Rise of the Robots
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|Author||: Martin Ford|
|Editor||: Basic Books|
The New York Times-bestselling guide to how automation is changing the economy, undermining work, and reshaping our lives Winner of Best Business Book of the Year awards from the Financial Times and from Forbes "Lucid, comprehensive, and unafraid...;an indispensable contribution to a long-running argument."--Los Angeles Times What are the jobs of the future? How many will there be? And who will have them? As technology continues to accelerate and machines begin taking care of themselves, fewer people will be necessary. Artificial intelligence is already well on its way to making "good jobs" obsolete: many paralegals, journalists, office workers, and even computer programmers are poised to be replaced by robots and smart software. As progress continues, blue and white collar jobs alike will evaporate, squeezing working- and middle-class families ever further. At the same time, households are under assault from exploding costs, especially from the two major industries-education and health care-that, so far, have not been transformed by information technology. The result could well be massive unemployment and inequality as well as the implosion of the consumer economy itself. The past solutions to technological disruption, especially more training and education, aren't going to work. We must decide, now, whether the future will see broad-based prosperity or catastrophic levels of inequality and economic insecurity. Rise of the Robots is essential reading to understand what accelerating technology means for our economic prospects-not to mention those of our children-as well as for society as a whole.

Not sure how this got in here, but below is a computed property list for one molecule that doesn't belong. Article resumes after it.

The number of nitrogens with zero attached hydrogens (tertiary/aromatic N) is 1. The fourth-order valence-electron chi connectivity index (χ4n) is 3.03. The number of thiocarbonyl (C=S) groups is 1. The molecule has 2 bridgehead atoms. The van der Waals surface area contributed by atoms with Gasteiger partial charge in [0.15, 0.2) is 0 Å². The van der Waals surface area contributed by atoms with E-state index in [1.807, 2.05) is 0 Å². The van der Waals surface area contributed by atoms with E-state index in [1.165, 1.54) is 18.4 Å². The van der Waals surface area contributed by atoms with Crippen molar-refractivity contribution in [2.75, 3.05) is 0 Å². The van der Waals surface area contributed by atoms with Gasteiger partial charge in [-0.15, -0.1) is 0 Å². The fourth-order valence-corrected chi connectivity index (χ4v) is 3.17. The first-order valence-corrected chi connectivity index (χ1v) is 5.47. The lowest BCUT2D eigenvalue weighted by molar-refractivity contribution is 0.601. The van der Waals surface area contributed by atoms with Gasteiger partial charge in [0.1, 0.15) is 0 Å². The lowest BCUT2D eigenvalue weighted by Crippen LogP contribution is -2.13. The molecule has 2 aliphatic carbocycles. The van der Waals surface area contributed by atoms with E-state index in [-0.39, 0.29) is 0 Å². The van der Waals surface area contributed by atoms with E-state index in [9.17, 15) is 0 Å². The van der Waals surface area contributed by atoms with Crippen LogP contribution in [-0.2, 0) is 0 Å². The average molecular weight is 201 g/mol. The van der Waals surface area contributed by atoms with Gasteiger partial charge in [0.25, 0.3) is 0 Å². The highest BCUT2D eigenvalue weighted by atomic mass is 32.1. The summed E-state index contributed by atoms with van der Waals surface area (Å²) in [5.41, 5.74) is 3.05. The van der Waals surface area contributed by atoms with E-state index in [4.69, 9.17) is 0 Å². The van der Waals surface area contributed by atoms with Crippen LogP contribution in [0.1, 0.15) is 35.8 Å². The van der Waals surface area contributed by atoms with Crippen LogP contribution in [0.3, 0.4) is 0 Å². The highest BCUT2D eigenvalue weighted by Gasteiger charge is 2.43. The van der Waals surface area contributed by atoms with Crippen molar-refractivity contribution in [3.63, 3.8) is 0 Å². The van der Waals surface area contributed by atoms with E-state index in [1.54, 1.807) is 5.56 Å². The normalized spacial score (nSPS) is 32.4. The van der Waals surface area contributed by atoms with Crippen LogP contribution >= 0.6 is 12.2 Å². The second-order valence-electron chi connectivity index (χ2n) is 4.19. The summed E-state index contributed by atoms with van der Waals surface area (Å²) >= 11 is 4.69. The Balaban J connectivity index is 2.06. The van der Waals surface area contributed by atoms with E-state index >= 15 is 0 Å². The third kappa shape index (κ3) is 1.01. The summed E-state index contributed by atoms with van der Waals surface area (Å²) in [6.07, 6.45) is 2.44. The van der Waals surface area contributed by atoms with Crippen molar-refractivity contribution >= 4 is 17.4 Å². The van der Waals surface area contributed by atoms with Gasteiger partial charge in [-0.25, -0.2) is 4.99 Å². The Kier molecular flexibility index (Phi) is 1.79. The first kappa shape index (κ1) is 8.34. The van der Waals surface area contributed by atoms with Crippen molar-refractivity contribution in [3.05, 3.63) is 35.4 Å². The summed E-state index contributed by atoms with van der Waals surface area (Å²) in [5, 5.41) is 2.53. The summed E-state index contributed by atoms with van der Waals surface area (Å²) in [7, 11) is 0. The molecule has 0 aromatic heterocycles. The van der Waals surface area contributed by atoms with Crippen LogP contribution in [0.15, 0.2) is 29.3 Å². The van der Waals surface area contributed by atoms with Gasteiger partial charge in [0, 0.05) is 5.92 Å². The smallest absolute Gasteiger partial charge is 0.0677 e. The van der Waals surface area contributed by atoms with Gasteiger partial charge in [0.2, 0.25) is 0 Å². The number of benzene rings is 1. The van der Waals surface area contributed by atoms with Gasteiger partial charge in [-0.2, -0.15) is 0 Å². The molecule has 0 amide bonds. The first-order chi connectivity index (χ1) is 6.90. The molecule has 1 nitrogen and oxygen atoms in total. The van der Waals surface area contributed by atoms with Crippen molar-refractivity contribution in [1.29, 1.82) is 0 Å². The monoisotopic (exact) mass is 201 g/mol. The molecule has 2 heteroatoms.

|Author||: Martin Ford|
|Editor||: Simon and Schuster|